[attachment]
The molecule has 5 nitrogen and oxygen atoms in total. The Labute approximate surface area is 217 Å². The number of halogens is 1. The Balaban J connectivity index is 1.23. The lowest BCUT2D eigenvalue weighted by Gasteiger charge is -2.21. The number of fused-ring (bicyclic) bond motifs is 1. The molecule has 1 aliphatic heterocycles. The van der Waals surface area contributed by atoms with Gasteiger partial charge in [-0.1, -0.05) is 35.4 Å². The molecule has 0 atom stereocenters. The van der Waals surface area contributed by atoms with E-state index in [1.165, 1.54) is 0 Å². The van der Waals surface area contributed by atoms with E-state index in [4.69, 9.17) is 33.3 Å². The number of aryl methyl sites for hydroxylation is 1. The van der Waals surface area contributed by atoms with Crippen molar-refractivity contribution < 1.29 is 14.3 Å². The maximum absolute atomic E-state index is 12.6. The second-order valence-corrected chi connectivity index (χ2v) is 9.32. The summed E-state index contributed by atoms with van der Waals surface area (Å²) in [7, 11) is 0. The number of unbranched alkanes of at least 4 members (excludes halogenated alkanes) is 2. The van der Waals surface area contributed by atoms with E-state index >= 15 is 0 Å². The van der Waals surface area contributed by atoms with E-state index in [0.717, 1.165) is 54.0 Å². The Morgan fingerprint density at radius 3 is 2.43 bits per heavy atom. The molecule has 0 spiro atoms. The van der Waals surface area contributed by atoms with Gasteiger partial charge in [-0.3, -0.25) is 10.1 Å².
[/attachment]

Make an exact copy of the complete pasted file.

The molecule has 5 nitrogen and oxygen atoms in total. The Labute approximate surface area is 217 Å². The number of halogens is 1. The Balaban J connectivity index is 1.23. The lowest BCUT2D eigenvalue weighted by Gasteiger charge is -2.21. The number of fused-ring (bicyclic) bond motifs is 1. The molecule has 1 aliphatic heterocycles. The van der Waals surface area contributed by atoms with Gasteiger partial charge in [-0.1, -0.05) is 35.4 Å². The molecule has 0 atom stereocenters. The van der Waals surface area contributed by atoms with E-state index in [1.165, 1.54) is 0 Å². The van der Waals surface area contributed by atoms with E-state index in [4.69, 9.17) is 33.3 Å². The number of aryl methyl sites for hydroxylation is 1. The van der Waals surface area contributed by atoms with Crippen molar-refractivity contribution < 1.29 is 14.3 Å². The maximum absolute atomic E-state index is 12.6. The second-order valence-corrected chi connectivity index (χ2v) is 9.32. The summed E-state index contributed by atoms with van der Waals surface area (Å²) in [7, 11) is 0. The number of unbranched alkanes of at least 4 members (excludes halogenated alkanes) is 2. The van der Waals surface area contributed by atoms with E-state index >= 15 is 0 Å². The van der Waals surface area contributed by atoms with E-state index in [0.717, 1.165) is 54.0 Å². The Morgan fingerprint density at radius 3 is 2.43 bits per heavy atom. The molecule has 0 spiro atoms. The van der Waals surface area contributed by atoms with Gasteiger partial charge in [-0.3, -0.25) is 10.1 Å².